• Chuckles

    Just as I am
    I am stiff-necked and proud
    Jesus is for losers
    Why do I still play to the crowd?
    - Steve Taylor, Jesus is for Losers

  • http://www.carisadel.com/ Caris Adel


    The one thing that irks me is when people thank God after they win. ”  Yes. Like God wasn’t helping out the losers?  I kind of root for other countries too :/  especially when I know it’s largely b/c American is so spoiled that we have all this money and free time to spend on training…..I do like the more underdoggy type of stories, like the American gymnast who has a single mom and they had to move away from her.  That is rough and involves a lot of sacrifice.  Or the Cuban-American gymnast who helped pay for his mom’s mortgage.  

    I’ve been using Expat Shield to watch the BBC field, and it’s so much more fun to watch all of the countries compete.  Then at least if we win, I don’t feel like that’s all I’ve seen.  The girls gymnastics gold was more fun to watch them win, after seeing all of their competition.  You see what they were up against.  NBC just shows them being awesome and winning, and you don’t really get into the whole story of them.

    • http://www.delemares.wordpress.com/ sandra delemare

      reminds me of a comment about the crowd watching the men’s road race. The commentator critised the crowd for not only cheering team GB (yes, I’m from the other side of the pond) but also the back markers and also the police escorts.
      Actually, I like it when people thank God for their win – they’re acknowledging that it’s not just by their own efforts – God gave them the ability.

  • http://profile.yahoo.com/5HLKHKL3O5MGGTWBKMYQITWXQA Joy P

    Just because the winners thank God, that does not have to mean that God plays favorites.  Only that God is with all the competitors helping them to do their best and come out uninjured that day.   And there are lessons to be learned in victory and defeat and God had a plan for all the competitors that day. 

    Hopefully, they thank God in their defeats as well, but that is not as “inspiring” to watch on TV, right?   They only seem to focus on the “thrill of victory” and show the “agony of defeat” in those moments afterwards where the also rans are feeling the initial sting.  They don’ t typically interview the “losers” for very long, if at all.    

    What I find sad now is that winning a silver or bronze medal is often considered “losing”. How many other competitors failed to even make the Olympic team?  It takes so much just to make it there, getting in the top 3 is an enormous accomplishment.  I wish we could see that acknowledged that more in the media. 
      

  • http://profile.yahoo.com/5HLKHKL3O5MGGTWBKMYQITWXQA Joy P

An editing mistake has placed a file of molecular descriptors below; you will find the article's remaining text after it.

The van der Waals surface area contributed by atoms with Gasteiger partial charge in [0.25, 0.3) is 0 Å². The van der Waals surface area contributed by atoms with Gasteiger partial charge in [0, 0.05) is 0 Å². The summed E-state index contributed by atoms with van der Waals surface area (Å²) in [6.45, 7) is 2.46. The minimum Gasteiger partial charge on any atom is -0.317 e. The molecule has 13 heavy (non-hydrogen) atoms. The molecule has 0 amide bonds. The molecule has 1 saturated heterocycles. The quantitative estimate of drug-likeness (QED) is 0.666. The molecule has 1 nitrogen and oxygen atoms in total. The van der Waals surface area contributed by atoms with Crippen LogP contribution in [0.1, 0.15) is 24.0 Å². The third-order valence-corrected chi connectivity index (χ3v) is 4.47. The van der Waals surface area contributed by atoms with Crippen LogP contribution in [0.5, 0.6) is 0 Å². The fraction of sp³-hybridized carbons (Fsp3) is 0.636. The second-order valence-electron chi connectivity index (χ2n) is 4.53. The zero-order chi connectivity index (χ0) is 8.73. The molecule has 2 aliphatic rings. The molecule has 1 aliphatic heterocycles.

I think just like your wife, we win so much, we can afford to let others win sometimes too.  Sports competitions are always boring when it’s the same people or teams winning all the time, even when it’s your own team. 

    I must admit, much as I do love Michael Phelps, I was happy for the South African kid that beat him by tenths (or was hundredths) of a second.  Mike has 20 medals, a record likely to go unbroken for many years.  He can afford to let another young man go home to his family and country with a gold medal.  

    • SJ

      Just a reminder here: Michael Phelps didn’t let the South African swimmer take a gold medal home. (Sorry, that’s just a little ‘not an American’ schadenfreude.)

      • http://profile.yahoo.com/5HLKHKL3O5MGGTWBKMYQITWXQA Joy P

        That’s not how I meant that to sound.  He won that gold and deserved to. I guess I meant it more in the sense that Phelps could afford to be gracious in that defeat, which I believe he was.   Not that he purposely “let” anybody win. 

        • SJ

          Sure, I understand. There is no doubt that Michael Phelps is a great athelete. That he can be gracious in defeat certainly shows a depth of character.
          As someone who is a neighbour to the United States, I was probably reacting to what we often perceive as a sense of entitlement on the part of the United States on the world stage. Hence the schadenfreude.
          Enjoy the rest of the games, there is some wonderful competition to see.

  • http://lifebeforethebucket.blogspot.com/ Adrian Waller

    I really wanted the Mexicans to medal in that event, too. =)

  • Elizabeth

    Usually the media focuses on the “winners.”  However, I’ve seen many an interview where the “losers” also thanked God for providing them w/ their abilities and chance to compete.  It is refreshing to see “losers” being graceful about the outcome, but it’s also refreshing seeing “winners” also having that same grace.